[Coco] CoCoNet and Linux
zmerch-coco at 30below.com
Mon Jan 5 00:08:34 EST 2009
[[ Before I start, let me say that I do like to play Devil's Advocate -
maybe I should have been a lawyer or a politician, but unfortunately, I
have this thing called "honesty" I try to adhere to... ;-) That said, I'm
not critical or anything, just giving another point of view here. This is
your product, your business, and obviously, your decision. ]]
Rumor has it that Roger Taylor may have mentioned these words:
>At 05:40 PM 1/4/2009, you wrote:
>>I know I have hinted about this in the past, but I never saw any interest
>>or response, either from you or others.
>>You haven't given much (any?) info on what the "server" side of things is
>>on this future CoCoNet product. You haven't mentioned what it is, what
>>platform it runs on (Windows, I assume?), nor how it works. You also
>>haven't mentioned if the comm protocol used will be documented and
>>available to others?
>First of all, Boisy Pitre of Cloud-9 sells a product called
>DriveWire. CoCoNet also has virtual drives which means I have to sell at
>a similar price to give people a fair choice. It's not good business for
>me to give mine away for free, or the detailed specs.
But Cloud-9 does give away 2 things: They have a freebie minimal Linux
drivewire server under the "good luck, hope it works for you, if it doesn't
write your own" mindset, a mindset I subscribe to as well.
More importantly, the communication protocol is wide open; so if someone
else did choose to write a compatible server application, they're perfectly
free to do so. I would love to write a Linux app in Python to do just that,
but I don't have enough round-tuits built up for anything of that nature.
Cloud-9 still gets the DriveWire sale as it's the CoCo side that really has
the "magic" - a Drivewire server application without DriveWire on the CoCo
would be a "less than optimal" situation. ;-)
>My sales will be more in the CoCo-PC cables and the ROM Pak. There'll be
>people who want the LOADM'able patch whether to burn an EPROM or not, and
>people who will make their own cables and so forth, so this leaves the
>server app truly the only part of the product that stays in my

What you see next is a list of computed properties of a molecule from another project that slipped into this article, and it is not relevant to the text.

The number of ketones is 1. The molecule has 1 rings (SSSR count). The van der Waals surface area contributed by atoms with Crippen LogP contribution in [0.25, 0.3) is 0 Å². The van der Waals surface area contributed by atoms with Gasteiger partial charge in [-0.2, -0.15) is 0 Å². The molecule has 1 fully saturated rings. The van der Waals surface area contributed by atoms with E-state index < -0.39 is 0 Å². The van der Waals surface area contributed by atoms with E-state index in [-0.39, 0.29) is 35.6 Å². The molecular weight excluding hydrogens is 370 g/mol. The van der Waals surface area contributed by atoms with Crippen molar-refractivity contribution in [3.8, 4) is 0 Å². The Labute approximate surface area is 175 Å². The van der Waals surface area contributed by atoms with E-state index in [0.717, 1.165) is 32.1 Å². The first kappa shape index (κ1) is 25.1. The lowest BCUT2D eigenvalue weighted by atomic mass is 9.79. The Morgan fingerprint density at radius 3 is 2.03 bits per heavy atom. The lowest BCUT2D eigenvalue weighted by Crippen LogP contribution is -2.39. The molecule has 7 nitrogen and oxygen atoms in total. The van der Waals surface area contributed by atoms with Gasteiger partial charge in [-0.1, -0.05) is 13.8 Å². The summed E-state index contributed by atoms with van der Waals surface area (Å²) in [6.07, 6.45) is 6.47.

>control. I'm sure everyone can understand.
Why not charge for the LOADM'able patch? Again, I'm not nagging, just
asking (what I think is) a valid question for the discussion.
>The CoCo side is a patch to Disk BASIC 1.1. The server side is a small
>app that runs under Windows. If I were to release any technical specs or
>protocol info this early, there wouldn't be a need to complete this
>product because another coder could jump in and give their version before
>I get mine out. Yes, a Linux server could be written and I might very
>well do that in short time or work with another Linux coder to help whip
>one up quicker.
Now, to play the "other side of the fence" - Instead of branching the code
solely for Linux, if you have access to a machine running a recent Linux
distro (say, Ubuntu) - test your winders .exe under WINE on that linux. At
least with Ubuntu, WINE is just an 'apt-get install' away if you like the
command line, or just search for 'wine' in Synaptic if you're a GUI fan. If
you're app runs "near flawless" just add that to your advertising scheme;
"no warranties, but give it a try, it's at least been tested somewhat. If
something dies, email me at xxx at yyy.zzz and let me know, I'll see if I can
fix it." If enough people test & use it under WINE on different platforms
and it does seem quite stable, then offer to add that as a "compatibility
platform" for the future. If enough people are running it under WINE at
that point, you can then see if it would behoove you to continue to test
future code bases under WINE.
Lastly, there's always the options like: 1) Provide a known-good Linux
programmer the comm protocol under Non-Disclosure Agreement, and if [s]he
releases it, LART him/her legally, or 2) Have a "Hobby License" for the
protocol of say... $250, that way you get a certain amount of profit from
that sale, and if that person is successful in making a Linux server [s]he
gets the profits from the sale of that server software. Put it in the Hobby
License Contract that they can't make a Winders version.
Those are just some (prolly bad) ideas I had whilst I sit here listening to
some old Falco...
>I carry a small 1gig USB drive in a leather case on my keychain.
"Small" is right - I bought a 2G Cruzer Micro just over 3 years ago... dang
near $100! Now... ah... under $10. Now the 32G sticks are about $50; and
Santa darned near put one of those in my stocking... ;-)
Again, take what I say with less than a grain of salt - I'm just rambling
on tonite. ;-)
Roger "Merch" Merchberger
Roger "Merch" Merchberger -- SysAdmin, Iceberg Computers
zmerch at 30below.com
What do you do when Life gives you lemons,
and you don't *like* lemonade?????????????
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